by Rick Rockwell
This week’s unsolicited advice to Democrats: Beware overconfidence.
After watching Travis Childers get elected to Congress in a special election in Mississippi last week, Democrats believe they can run “any Democrat with a pulse” and win in November.
That may be true in some Congressional races, and maybe some statehouse races, but so far, that isn’t the case in the presidential race. So far.
But why else has Barack Obama been campaigning so hard for the past few weeks to link John McCain to the failed policies of the Bush White House. If Sen. Obama (D-IL) wants those charges to stick (and they are a stretch in some areas) to Sen. McCain (R-AZ) then he needs to use the Republican tactic that seems to work with the electorate: keep repeating it until it seems like it must be true.
This tactic shows a bit of overconfidence from Obama and his campaign. Yes, the math says Obama is the likely Democratic nominee, but he hasn’t vanquished Sen. Hillary Clinton (D-NY) yet. And this week will likely provide no relief on that score either, as many are predicting Clinton will win Kentucky’s primary, and Obama will balance that with a win in Oregon. However, the supremely confident Obama camp is already planning a nomination victory appearance in Iowa, although the public wants the process to continue. Clinton’s only chance to give her candidacy some boost is to steal Oregon. Instead, like most of the campaign, she’s been playing defense and hasn’t found traction in the Pacific Northwest.
But as noted here before, the primaries aren’t going to settle the nomination. They are there now to give a boost to the argument of the Pelosi Club that the superdelegates should vote for the candidate who gets the most pledged delegates through the popular vote. (This idea ignores that popular votes don’t elect presidents. Did the Democrats learn nothing from the 2000 election? It also ignores that Speaker of the House Nancy Pelosi has all but declared herself for Obama many times. Catch her introduction to his rousing speech at the Iowa Jefferson Jackson dinner in 2007 and you’ll see her “endorsement” was decided long ago.) All of this won’t be settled until May 31 when former Governor Howard Dean, the head of the Democratic National Committee huddles with the party's rules committee to work out a way to settle the nominating mess.
It seems Dean will have to find a way to make peace, because the candidate who says he can heal partisan rifts has no plan for doing just that within his own party, and the junior senator from New York has too much pride to go gracefully. Perhaps they’ll get it all figured out before the Democrats go to a big party to toast former Vice President Al Gore later that night, while raising some extra money for the party.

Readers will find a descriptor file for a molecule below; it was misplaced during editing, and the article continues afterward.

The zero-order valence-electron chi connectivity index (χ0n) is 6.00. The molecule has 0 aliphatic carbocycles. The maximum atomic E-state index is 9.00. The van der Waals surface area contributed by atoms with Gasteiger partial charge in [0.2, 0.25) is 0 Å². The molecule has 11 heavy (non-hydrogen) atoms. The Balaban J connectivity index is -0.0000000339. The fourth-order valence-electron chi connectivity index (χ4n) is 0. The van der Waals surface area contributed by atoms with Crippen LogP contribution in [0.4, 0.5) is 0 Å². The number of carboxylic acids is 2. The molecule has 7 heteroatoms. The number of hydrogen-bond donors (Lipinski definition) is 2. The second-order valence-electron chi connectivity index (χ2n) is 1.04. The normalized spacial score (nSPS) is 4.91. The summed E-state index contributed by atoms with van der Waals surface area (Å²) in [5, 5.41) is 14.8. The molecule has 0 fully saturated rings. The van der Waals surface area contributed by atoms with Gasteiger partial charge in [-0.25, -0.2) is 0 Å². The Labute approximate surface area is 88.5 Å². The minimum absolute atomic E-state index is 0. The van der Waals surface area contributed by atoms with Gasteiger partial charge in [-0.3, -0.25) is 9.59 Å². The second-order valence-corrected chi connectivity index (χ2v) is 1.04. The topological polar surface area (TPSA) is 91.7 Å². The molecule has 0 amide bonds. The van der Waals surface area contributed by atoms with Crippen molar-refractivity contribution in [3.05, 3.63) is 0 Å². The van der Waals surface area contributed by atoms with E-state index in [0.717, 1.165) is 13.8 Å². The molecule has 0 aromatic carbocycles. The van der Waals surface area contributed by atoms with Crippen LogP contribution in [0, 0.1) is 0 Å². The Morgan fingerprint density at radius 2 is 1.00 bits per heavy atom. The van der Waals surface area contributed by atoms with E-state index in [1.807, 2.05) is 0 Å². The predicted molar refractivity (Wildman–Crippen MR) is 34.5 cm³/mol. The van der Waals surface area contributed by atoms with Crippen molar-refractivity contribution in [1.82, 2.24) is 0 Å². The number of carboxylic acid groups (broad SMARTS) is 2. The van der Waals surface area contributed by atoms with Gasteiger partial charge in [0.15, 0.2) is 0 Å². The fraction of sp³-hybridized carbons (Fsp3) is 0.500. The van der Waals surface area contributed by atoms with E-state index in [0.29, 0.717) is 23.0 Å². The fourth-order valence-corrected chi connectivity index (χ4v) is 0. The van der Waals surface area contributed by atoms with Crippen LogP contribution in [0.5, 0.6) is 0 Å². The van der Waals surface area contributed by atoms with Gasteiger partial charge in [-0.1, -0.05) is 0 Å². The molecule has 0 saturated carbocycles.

As usual with the Democrats these days it is all about cash. This week, The Washington Post revealed that top party donors aren’t waiting for Dean and the superdelegates to create a solution. Instead, donors have been holding meetings in attempts to mend the rifts within the party created by the bare knuckles primary fight. Those meetings were spurred on by former Senator Tom Daschle, the former Senate Majority Leader. So let’s take account now: Pelosi, Daschle, (and Daschle’s successor as the top Senate Democrat, Harry Reid, who is also a force), Gore, and Dean, all want a hand in deciding the nomination. This seems like the typical Democratic party process: too many cooks and egos and the result is a flat soufflé. But the overconfident mood says, no, of course, not.
The Clinton camps’ long shot is showing polling data and other indicators that say Obama can’t win now among white working class voters. Their rationale is that after Obama’s stumbles with the Wright debacle and other problems in the spring, some voters probably won’t vote for him in November, even if they supported Obama in the early primaries. Most Democrats don’t seem to want to listen to that warning. They point to the Childers win. They point to Obamamania. They point to Bush’s poll numbers.
McCain is not Bush, no matter how much the Obama campaign paints him that way. However, overconfidence says that strategy is the solution, so get ready to hear more of that for the next five months. Never mind that the Democratic house is in disorder because Obama hasn’t figured a way to shut down the creaky Clinton machine yet. Overconfidence says that’s not important either.
For more background on the 2008 campaign, please see these archival posts:
- "Barack Obama: The Edwards Endorsement & What it Means"
- "The Hillary Clinton Potomac Primary Climate Check;"
- "Texas Democratic Debate Highlights Plus;"
- "John McCain and the Republican Right;" and
- "Wolf Blitzer: Is Human Rights More Important than American National Security?"
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